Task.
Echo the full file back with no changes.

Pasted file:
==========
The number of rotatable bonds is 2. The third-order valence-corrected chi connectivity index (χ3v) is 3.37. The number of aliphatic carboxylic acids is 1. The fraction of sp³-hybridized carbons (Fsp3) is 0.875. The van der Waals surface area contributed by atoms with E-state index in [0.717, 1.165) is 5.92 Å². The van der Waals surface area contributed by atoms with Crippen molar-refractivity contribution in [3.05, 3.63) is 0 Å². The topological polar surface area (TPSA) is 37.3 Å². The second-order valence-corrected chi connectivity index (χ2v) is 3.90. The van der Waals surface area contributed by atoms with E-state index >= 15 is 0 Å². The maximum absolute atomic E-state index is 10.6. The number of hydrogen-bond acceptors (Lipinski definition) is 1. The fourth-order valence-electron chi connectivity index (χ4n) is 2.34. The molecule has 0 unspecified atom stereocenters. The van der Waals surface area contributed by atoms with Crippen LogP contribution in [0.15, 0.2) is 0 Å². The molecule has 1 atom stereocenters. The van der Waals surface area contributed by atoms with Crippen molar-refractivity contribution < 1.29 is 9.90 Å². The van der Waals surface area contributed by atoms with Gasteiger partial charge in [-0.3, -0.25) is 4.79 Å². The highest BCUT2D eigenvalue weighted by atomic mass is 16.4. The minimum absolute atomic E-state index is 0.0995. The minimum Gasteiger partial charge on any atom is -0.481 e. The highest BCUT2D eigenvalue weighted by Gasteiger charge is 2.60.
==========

The number of rotatable bonds is 2. The third-order valence-corrected chi connectivity index (χ3v) is 3.37. The number of aliphatic carboxylic acids is 1. The fraction of sp³-hybridized carbons (Fsp3) is 0.875. The van der Waals surface area contributed by atoms with E-state index in [0.717, 1.165) is 5.92 Å². The van der Waals surface area contributed by atoms with Crippen molar-refractivity contribution in [3.05, 3.63) is 0 Å². The topological polar surface area (TPSA) is 37.3 Å². The second-order valence-corrected chi connectivity index (χ2v) is 3.90. The van der Waals surface area contributed by atoms with E-state index >= 15 is 0 Å². The maximum absolute atomic E-state index is 10.6. The number of hydrogen-bond acceptors (Lipinski definition) is 1. The fourth-order valence-electron chi connectivity index (χ4n) is 2.34. The molecule has 0 unspecified atom stereocenters. The van der Waals surface area contributed by atoms with Crippen LogP contribution in [0.15, 0.2) is 0 Å². The molecule has 1 atom stereocenters. The van der Waals surface area contributed by atoms with Crippen molar-refractivity contribution < 1.29 is 9.90 Å². The van der Waals surface area contributed by atoms with Gasteiger partial charge in [-0.3, -0.25) is 4.79 Å². The highest BCUT2D eigenvalue weighted by atomic mass is 16.4. The minimum absolute atomic E-state index is 0.0995. The minimum Gasteiger partial charge on any atom is -0.481 e. The highest BCUT2D eigenvalue weighted by Gasteiger charge is 2.60.